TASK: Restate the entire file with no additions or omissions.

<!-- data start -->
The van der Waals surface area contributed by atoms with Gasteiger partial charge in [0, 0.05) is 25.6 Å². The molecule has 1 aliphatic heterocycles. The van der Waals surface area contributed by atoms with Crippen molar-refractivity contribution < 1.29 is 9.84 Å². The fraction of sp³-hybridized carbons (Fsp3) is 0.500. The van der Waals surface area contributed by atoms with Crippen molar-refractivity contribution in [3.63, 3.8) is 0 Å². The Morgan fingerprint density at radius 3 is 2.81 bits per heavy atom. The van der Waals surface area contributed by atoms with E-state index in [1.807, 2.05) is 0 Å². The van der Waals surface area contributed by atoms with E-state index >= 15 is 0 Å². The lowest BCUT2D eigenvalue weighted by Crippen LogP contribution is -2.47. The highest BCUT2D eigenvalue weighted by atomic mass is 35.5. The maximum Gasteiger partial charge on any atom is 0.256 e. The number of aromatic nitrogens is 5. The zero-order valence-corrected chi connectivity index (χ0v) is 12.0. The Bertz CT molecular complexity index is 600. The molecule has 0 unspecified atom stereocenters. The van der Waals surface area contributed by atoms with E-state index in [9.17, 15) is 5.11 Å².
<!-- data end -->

The van der Waals surface area contributed by atoms with Gasteiger partial charge in [0, 0.05) is 25.6 Å². The molecule has 1 aliphatic heterocycles. The van der Waals surface area contributed by atoms with Crippen molar-refractivity contribution < 1.29 is 9.84 Å². The fraction of sp³-hybridized carbons (Fsp3) is 0.500. The van der Waals surface area contributed by atoms with Crippen molar-refractivity contribution in [3.63, 3.8) is 0 Å². The Morgan fingerprint density at radius 3 is 2.81 bits per heavy atom. The van der Waals surface area contributed by atoms with E-state index in [1.807, 2.05) is 0 Å². The van der Waals surface area contributed by atoms with E-state index >= 15 is 0 Å². The lowest BCUT2D eigenvalue weighted by Crippen LogP contribution is -2.47. The highest BCUT2D eigenvalue weighted by atomic mass is 35.5. The maximum Gasteiger partial charge on any atom is 0.256 e. The number of aromatic nitrogens is 5. The zero-order valence-corrected chi connectivity index (χ0v) is 12.0. The Bertz CT molecular complexity index is 600. The molecule has 0 unspecified atom stereocenters. The van der Waals surface area contributed by atoms with E-state index in [9.17, 15) is 5.11 Å².